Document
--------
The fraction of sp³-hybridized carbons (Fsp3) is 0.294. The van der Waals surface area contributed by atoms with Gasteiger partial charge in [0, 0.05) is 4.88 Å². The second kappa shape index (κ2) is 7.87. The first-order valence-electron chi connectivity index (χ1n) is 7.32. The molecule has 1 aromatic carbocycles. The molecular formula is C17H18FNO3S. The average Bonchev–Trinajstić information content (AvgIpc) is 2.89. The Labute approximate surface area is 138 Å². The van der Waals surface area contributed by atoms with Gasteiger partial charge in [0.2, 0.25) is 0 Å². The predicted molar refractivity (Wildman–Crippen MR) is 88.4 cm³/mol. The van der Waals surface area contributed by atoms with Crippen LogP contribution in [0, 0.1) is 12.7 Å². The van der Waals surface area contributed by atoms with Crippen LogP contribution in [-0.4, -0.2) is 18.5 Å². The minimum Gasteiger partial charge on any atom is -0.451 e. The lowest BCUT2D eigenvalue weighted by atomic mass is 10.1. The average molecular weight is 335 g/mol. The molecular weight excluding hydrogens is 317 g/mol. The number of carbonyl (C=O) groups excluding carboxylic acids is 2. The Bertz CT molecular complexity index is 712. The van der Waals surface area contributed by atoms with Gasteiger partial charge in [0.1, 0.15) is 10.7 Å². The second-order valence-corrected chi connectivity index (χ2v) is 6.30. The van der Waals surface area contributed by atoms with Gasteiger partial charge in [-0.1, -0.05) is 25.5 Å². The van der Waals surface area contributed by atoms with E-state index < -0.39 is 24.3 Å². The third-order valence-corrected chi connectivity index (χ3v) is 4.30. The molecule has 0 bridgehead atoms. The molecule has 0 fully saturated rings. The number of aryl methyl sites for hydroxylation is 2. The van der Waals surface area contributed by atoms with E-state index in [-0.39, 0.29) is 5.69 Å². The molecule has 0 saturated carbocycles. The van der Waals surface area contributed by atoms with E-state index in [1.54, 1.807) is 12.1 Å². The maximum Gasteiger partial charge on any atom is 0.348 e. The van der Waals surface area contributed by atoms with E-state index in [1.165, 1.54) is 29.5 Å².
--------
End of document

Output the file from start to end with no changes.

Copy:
The fraction of sp³-hybridized carbons (Fsp3) is 0.294. The van der Waals surface area contributed by atoms with Gasteiger partial charge in [0, 0.05) is 4.88 Å². The second kappa shape index (κ2) is 7.87. The first-order valence-electron chi connectivity index (χ1n) is 7.32. The molecule has 1 aromatic carbocycles. The molecular formula is C17H18FNO3S. The average Bonchev–Trinajstić information content (AvgIpc) is 2.89. The Labute approximate surface area is 138 Å². The van der Waals surface area contributed by atoms with Gasteiger partial charge in [0.2, 0.25) is 0 Å². The predicted molar refractivity (Wildman–Crippen MR) is 88.4 cm³/mol. The van der Waals surface area contributed by atoms with Crippen LogP contribution in [0, 0.1) is 12.7 Å². The van der Waals surface area contributed by atoms with Crippen LogP contribution in [-0.4, -0.2) is 18.5 Å². The minimum Gasteiger partial charge on any atom is -0.451 e. The lowest BCUT2D eigenvalue weighted by atomic mass is 10.1. The average molecular weight is 335 g/mol. The molecular weight excluding hydrogens is 317 g/mol. The number of carbonyl (C=O) groups excluding carboxylic acids is 2. The Bertz CT molecular complexity index is 712. The van der Waals surface area contributed by atoms with Gasteiger partial charge in [0.1, 0.15) is 10.7 Å². The second-order valence-corrected chi connectivity index (χ2v) is 6.30. The van der Waals surface area contributed by atoms with Gasteiger partial charge in [-0.1, -0.05) is 25.5 Å². The van der Waals surface area contributed by atoms with E-state index < -0.39 is 24.3 Å². The third-order valence-corrected chi connectivity index (χ3v) is 4.30. The molecule has 0 bridgehead atoms. The molecule has 0 fully saturated rings. The number of aryl methyl sites for hydroxylation is 2. The van der Waals surface area contributed by atoms with E-state index in [-0.39, 0.29) is 5.69 Å². The molecule has 0 saturated carbocycles. The van der Waals surface area contributed by atoms with E-state index in [1.54, 1.807) is 12.1 Å². The maximum Gasteiger partial charge on any atom is 0.348 e. The van der Waals surface area contributed by atoms with E-state index in [1.165, 1.54) is 29.5 Å².